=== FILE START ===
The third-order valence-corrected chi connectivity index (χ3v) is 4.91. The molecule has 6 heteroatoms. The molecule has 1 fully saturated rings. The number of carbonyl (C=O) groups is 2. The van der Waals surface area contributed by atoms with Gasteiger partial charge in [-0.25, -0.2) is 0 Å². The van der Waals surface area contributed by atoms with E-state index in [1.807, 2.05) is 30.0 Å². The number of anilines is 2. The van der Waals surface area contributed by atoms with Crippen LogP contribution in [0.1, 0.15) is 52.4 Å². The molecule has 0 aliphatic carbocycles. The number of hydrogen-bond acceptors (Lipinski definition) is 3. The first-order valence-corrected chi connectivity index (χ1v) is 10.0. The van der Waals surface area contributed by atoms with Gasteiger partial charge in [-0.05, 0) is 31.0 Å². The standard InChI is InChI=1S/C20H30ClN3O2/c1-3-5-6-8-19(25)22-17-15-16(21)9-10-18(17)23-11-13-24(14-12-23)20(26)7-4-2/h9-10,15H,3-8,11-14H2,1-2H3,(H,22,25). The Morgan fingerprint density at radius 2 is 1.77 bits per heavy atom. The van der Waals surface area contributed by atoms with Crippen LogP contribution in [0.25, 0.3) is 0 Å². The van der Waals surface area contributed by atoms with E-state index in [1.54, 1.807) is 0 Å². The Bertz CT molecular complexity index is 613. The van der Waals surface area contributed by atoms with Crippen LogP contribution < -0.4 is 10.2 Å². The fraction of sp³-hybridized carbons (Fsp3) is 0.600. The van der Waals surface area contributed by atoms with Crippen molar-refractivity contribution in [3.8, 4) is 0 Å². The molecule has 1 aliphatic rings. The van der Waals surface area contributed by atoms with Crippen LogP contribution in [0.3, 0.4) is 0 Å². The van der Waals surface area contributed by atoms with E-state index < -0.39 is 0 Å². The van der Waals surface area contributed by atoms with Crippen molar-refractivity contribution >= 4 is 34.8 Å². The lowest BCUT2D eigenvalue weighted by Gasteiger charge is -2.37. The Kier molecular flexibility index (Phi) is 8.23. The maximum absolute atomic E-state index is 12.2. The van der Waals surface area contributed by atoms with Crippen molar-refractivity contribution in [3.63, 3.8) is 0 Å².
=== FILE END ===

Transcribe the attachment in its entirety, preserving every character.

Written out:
The third-order valence-corrected chi connectivity index (χ3v) is 4.91. The molecule has 6 heteroatoms. The molecule has 1 fully saturated rings. The number of carbonyl (C=O) groups is 2. The van der Waals surface area contributed by atoms with Gasteiger partial charge in [-0.25, -0.2) is 0 Å². The van der Waals surface area contributed by atoms with E-state index in [1.807, 2.05) is 30.0 Å². The number of anilines is 2. The van der Waals surface area contributed by atoms with Crippen LogP contribution in [0.1, 0.15) is 52.4 Å². The molecule has 0 aliphatic carbocycles. The number of hydrogen-bond acceptors (Lipinski definition) is 3. The first-order valence-corrected chi connectivity index (χ1v) is 10.0. The van der Waals surface area contributed by atoms with Gasteiger partial charge in [-0.05, 0) is 31.0 Å². The standard InChI is InChI=1S/C20H30ClN3O2/c1-3-5-6-8-19(25)22-17-15-16(21)9-10-18(17)23-11-13-24(14-12-23)20(26)7-4-2/h9-10,15H,3-8,11-14H2,1-2H3,(H,22,25). The Morgan fingerprint density at radius 2 is 1.77 bits per heavy atom. The van der Waals surface area contributed by atoms with Crippen LogP contribution in [0.25, 0.3) is 0 Å². The van der Waals surface area contributed by atoms with E-state index in [1.54, 1.807) is 0 Å². The Bertz CT molecular complexity index is 613. The van der Waals surface area contributed by atoms with Crippen LogP contribution < -0.4 is 10.2 Å². The fraction of sp³-hybridized carbons (Fsp3) is 0.600. The van der Waals surface area contributed by atoms with Crippen molar-refractivity contribution in [3.8, 4) is 0 Å². The molecule has 1 aliphatic rings. The van der Waals surface area contributed by atoms with Crippen LogP contribution in [0.3, 0.4) is 0 Å². The van der Waals surface area contributed by atoms with E-state index < -0.39 is 0 Å². The van der Waals surface area contributed by atoms with Crippen molar-refractivity contribution >= 4 is 34.8 Å². The lowest BCUT2D eigenvalue weighted by Gasteiger charge is -2.37. The Kier molecular flexibility index (Phi) is 8.23. The maximum absolute atomic E-state index is 12.2. The van der Waals surface area contributed by atoms with Crippen molar-refractivity contribution in [3.63, 3.8) is 0 Å².